It’s Family Day in many Canadian provinces, and that means an extra day has been graciously added to my weekend at home with loved ones. It also means an extra day to relax, recharge and reflect, not just about my awesome family, but about education too. Somehow, I can’t help intermingling ideas of home and school with regards to one of the most foundational components of 21st Century classrooms – the family.
I will not get into semantics, over the ever-changing definitions, of family in our world, but about how modern schools need to be considered as families too. How do we as educators make this happen? Below are some thoughts on how to make family happen, and then thrive in your classroom.
Imagine, that from the moment a student walks through the door of the classroom they know they belong? When a student knows s/he belongs, they know that they matter. When a student know s/he matters, they will feel valued for their strengths, and not for their weaknesses. When a student is valued for their strengths, they will be confident to share their ideas. Imagine a whole class where each student becomes the expert in the room in one area or another?
If we embody some family ideals, growth will be inevitable. Here are some irreducible minimums to consider;
- Family is safe to grow, take chances and make mistakes. Failure is not weakness it is learning in progress.
- Family cares for each other even when that means standing up in order to ensure what is right. We don’t always have to agree.
- Family is respectful and accountable to one another at all times. We are capable of caring for each other while knowing we are being taken care of as well.
- Family is there to pick up the pieces when things don’t go as planned. We are always learning from our mistakes.
- Family celebrates together. We value our accomplishments and successes.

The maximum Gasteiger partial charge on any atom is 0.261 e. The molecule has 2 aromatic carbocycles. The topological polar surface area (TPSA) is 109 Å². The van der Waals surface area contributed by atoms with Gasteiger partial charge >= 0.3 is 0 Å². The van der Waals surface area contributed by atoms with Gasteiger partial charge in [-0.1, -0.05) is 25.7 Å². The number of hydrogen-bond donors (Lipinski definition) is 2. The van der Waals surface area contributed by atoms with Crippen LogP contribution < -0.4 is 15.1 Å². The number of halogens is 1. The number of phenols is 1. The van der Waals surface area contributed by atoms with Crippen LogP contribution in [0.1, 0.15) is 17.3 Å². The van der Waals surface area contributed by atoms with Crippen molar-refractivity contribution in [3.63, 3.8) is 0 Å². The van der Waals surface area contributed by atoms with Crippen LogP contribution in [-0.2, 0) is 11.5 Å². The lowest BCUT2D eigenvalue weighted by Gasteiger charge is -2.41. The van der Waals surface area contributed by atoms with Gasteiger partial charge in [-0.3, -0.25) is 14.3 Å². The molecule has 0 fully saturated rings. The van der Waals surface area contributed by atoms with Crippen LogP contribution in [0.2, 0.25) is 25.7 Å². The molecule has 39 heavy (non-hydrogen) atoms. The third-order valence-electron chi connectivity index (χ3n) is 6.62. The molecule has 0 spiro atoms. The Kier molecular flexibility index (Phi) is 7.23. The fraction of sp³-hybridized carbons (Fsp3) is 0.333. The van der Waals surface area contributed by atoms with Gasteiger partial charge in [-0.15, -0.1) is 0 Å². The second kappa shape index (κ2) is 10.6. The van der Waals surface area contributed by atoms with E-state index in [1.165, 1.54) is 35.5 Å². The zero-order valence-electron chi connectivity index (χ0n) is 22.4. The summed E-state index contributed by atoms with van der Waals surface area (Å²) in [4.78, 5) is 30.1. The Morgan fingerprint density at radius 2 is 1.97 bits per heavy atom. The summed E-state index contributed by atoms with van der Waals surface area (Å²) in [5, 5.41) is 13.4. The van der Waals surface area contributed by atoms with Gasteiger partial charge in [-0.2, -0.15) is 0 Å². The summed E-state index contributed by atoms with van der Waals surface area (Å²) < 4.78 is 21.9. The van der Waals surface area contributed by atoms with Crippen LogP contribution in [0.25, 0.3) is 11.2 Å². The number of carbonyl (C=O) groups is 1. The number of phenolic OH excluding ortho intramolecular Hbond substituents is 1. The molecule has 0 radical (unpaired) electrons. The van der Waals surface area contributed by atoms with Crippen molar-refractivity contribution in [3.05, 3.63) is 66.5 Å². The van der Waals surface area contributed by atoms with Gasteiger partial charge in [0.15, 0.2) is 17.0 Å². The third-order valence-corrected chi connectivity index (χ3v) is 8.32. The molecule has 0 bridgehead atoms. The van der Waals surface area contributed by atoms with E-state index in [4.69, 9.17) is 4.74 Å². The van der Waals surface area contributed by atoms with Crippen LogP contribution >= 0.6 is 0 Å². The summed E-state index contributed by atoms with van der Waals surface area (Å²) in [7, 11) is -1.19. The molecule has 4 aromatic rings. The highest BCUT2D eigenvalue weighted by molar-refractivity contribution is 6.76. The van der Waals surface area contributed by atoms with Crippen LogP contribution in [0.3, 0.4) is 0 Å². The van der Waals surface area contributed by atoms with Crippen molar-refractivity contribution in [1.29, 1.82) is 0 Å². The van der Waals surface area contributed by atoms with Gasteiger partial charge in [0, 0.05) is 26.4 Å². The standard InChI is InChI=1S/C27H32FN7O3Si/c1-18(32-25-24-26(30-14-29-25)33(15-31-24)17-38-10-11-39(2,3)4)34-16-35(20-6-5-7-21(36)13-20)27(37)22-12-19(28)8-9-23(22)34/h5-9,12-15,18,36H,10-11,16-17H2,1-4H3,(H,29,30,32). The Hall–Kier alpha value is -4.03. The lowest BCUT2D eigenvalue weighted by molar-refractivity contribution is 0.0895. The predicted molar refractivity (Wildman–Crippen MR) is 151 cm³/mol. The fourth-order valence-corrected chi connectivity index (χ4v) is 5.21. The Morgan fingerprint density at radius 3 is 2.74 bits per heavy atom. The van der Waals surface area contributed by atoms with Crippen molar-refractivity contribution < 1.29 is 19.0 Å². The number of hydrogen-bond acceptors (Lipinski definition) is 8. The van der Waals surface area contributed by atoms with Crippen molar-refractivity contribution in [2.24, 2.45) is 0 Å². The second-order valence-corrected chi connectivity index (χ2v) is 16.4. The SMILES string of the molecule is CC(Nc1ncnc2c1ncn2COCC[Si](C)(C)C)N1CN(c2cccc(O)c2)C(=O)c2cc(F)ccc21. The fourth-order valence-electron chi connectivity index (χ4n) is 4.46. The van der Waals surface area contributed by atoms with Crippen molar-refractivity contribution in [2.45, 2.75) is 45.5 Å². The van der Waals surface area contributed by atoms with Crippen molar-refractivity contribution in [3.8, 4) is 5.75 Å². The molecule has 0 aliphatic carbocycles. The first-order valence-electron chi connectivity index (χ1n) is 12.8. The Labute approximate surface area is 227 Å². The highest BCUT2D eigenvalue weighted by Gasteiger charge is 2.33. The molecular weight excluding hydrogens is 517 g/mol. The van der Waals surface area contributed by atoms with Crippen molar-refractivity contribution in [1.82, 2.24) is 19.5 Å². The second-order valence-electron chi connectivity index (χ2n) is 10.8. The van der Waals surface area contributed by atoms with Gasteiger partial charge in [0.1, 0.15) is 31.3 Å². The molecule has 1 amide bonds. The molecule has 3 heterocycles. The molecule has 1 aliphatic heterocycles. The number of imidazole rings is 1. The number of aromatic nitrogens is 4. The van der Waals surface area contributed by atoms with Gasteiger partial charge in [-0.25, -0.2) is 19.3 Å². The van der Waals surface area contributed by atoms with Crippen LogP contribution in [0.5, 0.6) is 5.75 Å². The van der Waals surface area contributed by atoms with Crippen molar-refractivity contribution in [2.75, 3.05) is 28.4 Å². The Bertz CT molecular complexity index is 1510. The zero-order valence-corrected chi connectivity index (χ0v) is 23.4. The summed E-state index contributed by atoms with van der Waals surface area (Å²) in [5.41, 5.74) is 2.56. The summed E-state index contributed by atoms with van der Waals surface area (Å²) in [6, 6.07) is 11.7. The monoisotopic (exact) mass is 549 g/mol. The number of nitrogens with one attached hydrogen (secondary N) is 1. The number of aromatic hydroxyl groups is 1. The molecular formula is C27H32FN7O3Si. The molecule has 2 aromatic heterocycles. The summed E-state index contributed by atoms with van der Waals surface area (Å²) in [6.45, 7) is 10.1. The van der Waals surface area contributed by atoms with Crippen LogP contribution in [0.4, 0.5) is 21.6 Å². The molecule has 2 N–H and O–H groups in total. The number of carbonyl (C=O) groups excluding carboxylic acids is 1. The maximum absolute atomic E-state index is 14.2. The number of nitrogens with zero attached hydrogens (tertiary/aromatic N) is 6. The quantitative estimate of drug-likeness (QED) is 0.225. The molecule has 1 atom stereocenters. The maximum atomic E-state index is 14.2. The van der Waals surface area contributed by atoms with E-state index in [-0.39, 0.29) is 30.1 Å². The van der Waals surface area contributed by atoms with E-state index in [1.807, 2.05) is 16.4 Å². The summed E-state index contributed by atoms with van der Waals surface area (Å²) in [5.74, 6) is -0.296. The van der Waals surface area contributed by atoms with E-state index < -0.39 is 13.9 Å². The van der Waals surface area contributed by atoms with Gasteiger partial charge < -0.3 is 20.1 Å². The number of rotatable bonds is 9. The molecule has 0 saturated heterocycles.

So why does this seem harder that it looks? Yes, there are disagreements and misunderstandings, but these are also opportunities to learn and grow stronger. Family is still subject to the needs and actions of each individual member. Without breaking out analogies about chains or manifest destiny, I think the absence of family in the classroom might stem from missed opportunities to edify first before educating. If we build our classrooms by valuing our learners like family members, we construct the foundations for a class family naturally. Here are some prevalent precepts that have served well;
- Don’t hate appreciate.
- Everyone is a 10 out of 10 at something.
- Failure is not “no”, but rather “not yet”.
- “If you survive? Come again.” (with apologies to the Simpsons)
In my grade 6 class, we have worked on cultivating attitudes of encouragement, integrity, and otherliness. Here students are free to be themselves, and free to retort when they disagree with one another. Students know they have 1 voice that they are each expected to share, and that they each have 2 ears to listen too. Students know, that family means doing their fair share of the chores. Whether it is organizing our learning environment, leading clubs or welcoming newcomers there is always work to be done. What students realize is that they have a role to play, and that they belong. Perhaps, it is these things that allow my class to resemble a family? Perhaps, it will be these things that will lead them towards great things when they begin their own families someday? Let’s say sometime around 2025? They’re only in grade 6 after all.
Next time…the staffroom. Part 2 of 2